The overall themes of Raising Steam were great, and the writing was strong throughout, but the overall plot structure felt a tad weak. The good guys kept on winning, endlessly. Nearly every threat that arose was squashed within a page or two of its introduction; in the few cases where real damage was done to the course of steam, Moist was able to very quickly overcome it, avenging the victims and turning the setback into a fresh advantage.
This deprived the story of tension, but also helped make it a pleasant read, which I was very much in the mood for. Part of it may have to do with Moist’s character: one of his defining characteristics is how sharp and quick on his feet he is, so he isn’t the sort of person who will sit around and agonize about the problem he’s facing: he’ll be struck with inspiration, or just open his mouth and start talking, and quickly get things back on track.
The ultimate climax comes in the form of a long overland train ride from Quirm through Ankh-Morpork and on to the dwarf caverns in Uberwald, with the crews desperately attempting to finish the line even after the engine has departed. This attempts to tie together the railway construction primary plot and the dwarf insurrection side plot, with limited success. The weaknesses of the dwarf characters become pretty obvious here: apart from two sleeper agents who somehow got on board this heavily planned trip, we mostly see endless waves of anonymous and disposable grags who mount a series of increasingly audacious but completely ineffectual assaults on the magnificent Iron Girder.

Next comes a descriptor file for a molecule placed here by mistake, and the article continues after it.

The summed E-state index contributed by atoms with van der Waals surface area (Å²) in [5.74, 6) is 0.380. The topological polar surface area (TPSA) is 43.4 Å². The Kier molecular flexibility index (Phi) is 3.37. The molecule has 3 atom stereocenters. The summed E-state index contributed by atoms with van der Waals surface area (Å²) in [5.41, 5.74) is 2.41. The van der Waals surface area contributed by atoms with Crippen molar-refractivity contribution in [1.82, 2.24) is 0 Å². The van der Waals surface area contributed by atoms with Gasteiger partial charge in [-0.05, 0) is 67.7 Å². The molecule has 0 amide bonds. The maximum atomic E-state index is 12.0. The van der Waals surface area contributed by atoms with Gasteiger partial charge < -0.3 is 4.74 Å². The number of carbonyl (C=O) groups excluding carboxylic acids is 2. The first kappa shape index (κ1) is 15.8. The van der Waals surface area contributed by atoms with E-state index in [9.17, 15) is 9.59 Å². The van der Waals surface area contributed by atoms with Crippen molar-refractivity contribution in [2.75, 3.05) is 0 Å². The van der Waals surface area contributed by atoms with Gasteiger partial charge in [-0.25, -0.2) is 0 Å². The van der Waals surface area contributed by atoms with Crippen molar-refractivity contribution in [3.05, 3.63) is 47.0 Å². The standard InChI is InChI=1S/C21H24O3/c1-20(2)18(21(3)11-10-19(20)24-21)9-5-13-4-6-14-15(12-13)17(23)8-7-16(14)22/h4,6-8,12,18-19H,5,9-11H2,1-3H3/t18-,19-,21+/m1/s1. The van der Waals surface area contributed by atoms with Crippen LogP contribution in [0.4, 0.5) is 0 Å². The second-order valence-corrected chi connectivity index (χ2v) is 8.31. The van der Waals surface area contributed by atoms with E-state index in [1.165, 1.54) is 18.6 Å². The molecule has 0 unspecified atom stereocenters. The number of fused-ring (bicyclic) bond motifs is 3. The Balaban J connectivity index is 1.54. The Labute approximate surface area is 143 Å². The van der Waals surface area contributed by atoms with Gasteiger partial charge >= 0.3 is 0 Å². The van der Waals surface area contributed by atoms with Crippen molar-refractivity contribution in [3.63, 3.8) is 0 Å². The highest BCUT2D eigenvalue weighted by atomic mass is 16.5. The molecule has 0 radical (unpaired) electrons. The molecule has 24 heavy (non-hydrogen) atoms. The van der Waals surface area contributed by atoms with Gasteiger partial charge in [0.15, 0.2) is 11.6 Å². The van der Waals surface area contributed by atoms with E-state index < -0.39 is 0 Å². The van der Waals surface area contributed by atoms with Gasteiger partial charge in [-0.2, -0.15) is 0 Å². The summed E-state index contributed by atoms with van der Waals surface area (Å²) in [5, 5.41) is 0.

There is an interesting plot twist late in the game, where it’s revealed that Rhyss Rhysson, the King of the Dwarves, is actually a Queen. This touches on some of my interests, particularly the gender portrayals of traditional Tolkienesque dwarves; while doing “research” for Caldecott I was reminded of Dis, the only named female dwarf in Tolkien’s legendarium, and was delighted to discover a trove of amazing fan art about that character. As we are told in Lord of the Rings, dwarf woman are visually almost indistinguishable from dwarf men; this idea has some really interesting implications in how individuals relate to the world in different settings.
This isn’t exactly new ground, of course - Cheery Littlebottom paved the way long ago in the Watch. Still, in light of the modern conversation around transgender issues and people coming out for their gender expression, the scenes in Raising Steam struck me as more resonant: I remember Cheery’s revelation as being primarily comic, and a little sweet; here, it’s more deeply satisfying and significant, both for Rhyss personally and dwarf culture as a whole. I was also reminded of Monstrous Regiment, which increasingly seems ahead of its time: Pratchett has been playing around with gender and promoting the values of expression and autonomy for a long time now, and it feels like society is catching up to where he was long ago.
Finally, as a random note: Death is back! He doesn’t have a whole lot to do, but it was kind of nice to see him again after he was missing in action for Snuff. It's sad, but also encouraging, to realize that Pratchett has had such a warm attitude towards Death throughout his career, and makes me think that he was ready to move on to whatever comes next.
It's a little sad to have more or less finished the Discworld books (excepting only the YA entries) and know that there will not be any more. I really like how he's wrapped them up, though, and the legacy he left behind was incredible. I believe that Pratchett will be remembered as the Jonathan Swift of our era, and his novels place him on the right side of history in their satirical-but-heartfelt examinations of contemporary social questions. They've always been entertaining fantasy romps, but for most of his career they've been much more than that, and it's great to see that he managed to go out on such a high note. Toot, toot!